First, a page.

The final topic under the “be compelling” umbrella for the nine ways to stop hotel booking leakage is what we call poor policy leakage.
An often overlooked area of booking leakage and conversion is around your cancellation policy and terms and conditions. Most properties we see sit on two extremes: either they’re overly verbose and have detailed conditions, or their policies are very loose, leaving the property exposed.
The reason we have cancellation policies in place is to protect the property. So, depending on your property’s current demand and occupancy, it’s best to sit somewhere between these two extremes.
But beyond protecting your property, having clear and concise policies offers value to your rates. For example, you might have different policies attached to different rates. Or you might offer a discount because your policies are slightly stricter than most. Customers might also pay more to have slightly more flexible policies.
So, for the policies to benefit you in securing more bookings, you need to be thinking about whether they are enticing bookings or deterring them away.
Another area of policies you can consider is packages. One of the go-to lines that we hear about hoteliers trying to grow their business is considering offering some packages. Developing packages is a great idea, but unfortunately, when the packages become more complex, so do the terms and conditions.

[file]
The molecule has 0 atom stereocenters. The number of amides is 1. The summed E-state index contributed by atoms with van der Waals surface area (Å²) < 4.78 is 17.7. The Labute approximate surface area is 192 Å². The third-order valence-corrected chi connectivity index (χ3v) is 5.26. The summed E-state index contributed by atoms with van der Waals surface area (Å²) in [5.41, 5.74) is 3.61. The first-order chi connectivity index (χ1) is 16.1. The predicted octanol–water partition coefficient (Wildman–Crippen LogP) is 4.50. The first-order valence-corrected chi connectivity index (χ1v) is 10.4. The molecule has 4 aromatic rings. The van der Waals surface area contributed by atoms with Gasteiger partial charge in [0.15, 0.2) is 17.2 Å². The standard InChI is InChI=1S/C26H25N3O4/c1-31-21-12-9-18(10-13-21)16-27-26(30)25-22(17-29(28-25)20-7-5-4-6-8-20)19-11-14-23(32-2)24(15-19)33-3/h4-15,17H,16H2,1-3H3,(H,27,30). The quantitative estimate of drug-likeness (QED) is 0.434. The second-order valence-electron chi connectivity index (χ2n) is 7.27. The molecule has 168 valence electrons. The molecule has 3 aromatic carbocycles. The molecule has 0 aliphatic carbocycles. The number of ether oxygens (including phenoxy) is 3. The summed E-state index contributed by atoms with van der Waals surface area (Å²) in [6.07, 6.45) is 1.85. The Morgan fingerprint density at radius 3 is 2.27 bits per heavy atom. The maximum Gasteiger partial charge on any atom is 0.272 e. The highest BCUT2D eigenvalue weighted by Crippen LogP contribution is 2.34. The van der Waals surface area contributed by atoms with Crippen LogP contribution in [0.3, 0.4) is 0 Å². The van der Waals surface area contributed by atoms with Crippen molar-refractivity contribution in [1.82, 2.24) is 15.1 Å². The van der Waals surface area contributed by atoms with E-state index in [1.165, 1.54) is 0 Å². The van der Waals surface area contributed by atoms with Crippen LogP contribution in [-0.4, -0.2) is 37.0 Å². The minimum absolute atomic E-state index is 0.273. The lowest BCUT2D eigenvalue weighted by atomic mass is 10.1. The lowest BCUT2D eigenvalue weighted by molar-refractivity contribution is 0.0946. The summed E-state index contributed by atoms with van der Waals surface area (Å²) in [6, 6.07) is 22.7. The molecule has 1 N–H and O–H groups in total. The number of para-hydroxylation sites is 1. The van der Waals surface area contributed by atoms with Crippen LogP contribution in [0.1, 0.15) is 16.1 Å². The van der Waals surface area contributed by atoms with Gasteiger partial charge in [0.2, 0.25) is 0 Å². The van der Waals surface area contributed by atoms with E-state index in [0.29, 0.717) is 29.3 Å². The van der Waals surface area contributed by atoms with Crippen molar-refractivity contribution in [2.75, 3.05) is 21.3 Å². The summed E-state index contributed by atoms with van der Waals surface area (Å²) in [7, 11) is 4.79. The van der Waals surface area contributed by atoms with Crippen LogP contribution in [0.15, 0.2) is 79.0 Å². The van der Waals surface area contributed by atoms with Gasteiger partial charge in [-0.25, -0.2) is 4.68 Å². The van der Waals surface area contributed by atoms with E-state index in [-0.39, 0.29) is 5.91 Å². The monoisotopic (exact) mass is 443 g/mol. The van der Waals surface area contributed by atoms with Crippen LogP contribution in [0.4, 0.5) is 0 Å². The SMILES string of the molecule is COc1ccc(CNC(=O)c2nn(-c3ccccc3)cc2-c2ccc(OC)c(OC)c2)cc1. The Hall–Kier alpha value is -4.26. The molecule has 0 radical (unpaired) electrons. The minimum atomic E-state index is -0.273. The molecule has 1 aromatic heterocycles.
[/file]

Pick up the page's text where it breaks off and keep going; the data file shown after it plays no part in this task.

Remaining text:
And this is a point of leakage where it becomes too hard for the consumer to wrap their heads around the “if’s and but’s” of the package.
So, I encourage you to keep your packages and the terms and conditions around them simple. For example, if you’re going to give away a free drink, don’t worry about defining whether it’s one free drink on arrival or at dinner – just give one to everyone in the room. Simplify the package and build it into the rate instead of placing too many rules and regulations on the booker.
If you make your cancellation and deposit policy too complicated and penalising, you will get fall out – you’ll create doubt in the booker’s mind and give them a sense of distrust. On the other hand, if you are not clear enough about your terms, you open the door for guest disputes and potentially no leg to stand on.
Ideally, you want something that keeps the booking flow open without over-exposing the business to later fall-out and problems at check-out.
At the end of the day, the booker is coming to have an enjoyable experience; they don’t want to feel like they have to follow school rules.
That rounds out the nine ways to stop hotel booking leakage. We trust that you found this series valuable. But, we are always here and ready to help if you have any questions about any of these areas and how you can stop booking leakage and improve your bookings.